At the Center, we often explore a patient’s sexual difficulties from
a physiological standpoint. At the same time we use the psychosexual intake
interview as a foundation for examining what else may be going on in a
woman’s relationship and sex life.
Sometimes, we observe emotional obstacles to sexual satisfaction that
are embedded in the relationship itself, or are part of the emotional
state of the patient. We will often suggest that patients see a sex therapist
during or after completion of the physical treatment.
Reasons to Seek out a Sex Therapist
Here are some examples of expressions we’ve heard from patients who see
us for sexual issues:
- "I feel disinterested in so many aspects of my life. Sex is just one."
- "He is a terrible lover. He always jumps right to intercourse."
- "I am so angry at him. All he ever wants is sex."
- "I feel turned on by other men but not by my husband."
Finding a Good Sex Therapist
A really good sex therapist will be both an excellent couples’ counselor
as well as someone with experience dealing with sexual issues. Here are
some questions you may want to consider when talking to a potential therapist.
What population do you focus on in your current practice?
- If a therapist says they see “everyone,” children, adults, families
and couples, you may want to be wary. Good couple’s counselors usually
do just that and one other area.
How long have you been seeing couples?
- Experience counts here. Someone who has a long-time flourishing practice
is probably a better bet than a brand new sex therapist.
What do you consider “normal” sexually?
- It’s important to have a therapist who is “sex positive.” That is,
you want a therapist who thinks a wide range of sexual activity is normal
and healthy. You do not want a therapist who has their very rigid and
fixed idea of how often and how a couple should be having sex.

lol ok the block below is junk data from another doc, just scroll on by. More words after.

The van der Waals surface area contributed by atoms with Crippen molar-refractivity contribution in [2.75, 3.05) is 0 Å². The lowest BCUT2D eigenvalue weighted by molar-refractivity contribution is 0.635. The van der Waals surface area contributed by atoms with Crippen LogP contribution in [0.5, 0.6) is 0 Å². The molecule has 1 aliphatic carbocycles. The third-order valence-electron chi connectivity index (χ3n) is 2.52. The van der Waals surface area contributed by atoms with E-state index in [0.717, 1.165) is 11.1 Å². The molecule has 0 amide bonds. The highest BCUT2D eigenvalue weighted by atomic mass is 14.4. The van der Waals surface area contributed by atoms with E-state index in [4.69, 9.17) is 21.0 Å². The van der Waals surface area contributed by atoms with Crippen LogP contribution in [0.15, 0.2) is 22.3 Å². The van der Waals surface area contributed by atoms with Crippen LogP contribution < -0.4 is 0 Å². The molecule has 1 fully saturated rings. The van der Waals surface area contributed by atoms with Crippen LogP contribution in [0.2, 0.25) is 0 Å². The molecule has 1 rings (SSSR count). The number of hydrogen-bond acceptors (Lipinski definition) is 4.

What are your feelings regarding the physical (medical) components
of the problem?
- True we’re biased here, but any sex therapist that isn’t open to the
idea that there may be a physical component isn’t keeping up with the
current literature and isn’t being responsible.
What are some of your approaches?
- Often the best therapists are not ones that use “one magic solution,”
but will incorporate a number of modalities. Be wary if a therapist
says: “I only use the ____ method of therapy.”
What is your accreditation?
- The largest accrediting body for sex therapy is AASECT: The American
Association of Sex Educators, Counselors and Therapists. Their website
has a tremendous amount of information on what different types of accreditation are available and lists of local sex therapists.
Do you and your partner like the therapist?
- Here’s the bottom line. Both you and your partner have to feel you
can be open and comfortable with the therapist. You have to find someone
you feels understands your situation and will guide you responsibly
towards a real solution.
You can search for qualified sex therapists in your area by visiting
the AASECT website: http://www.aasect.org/
Learn more about sex therapy for female sexual
Free women’s sexuality information
Contact us for more information about sex
therapy center or call us to make an appointment at (914) 328-3700.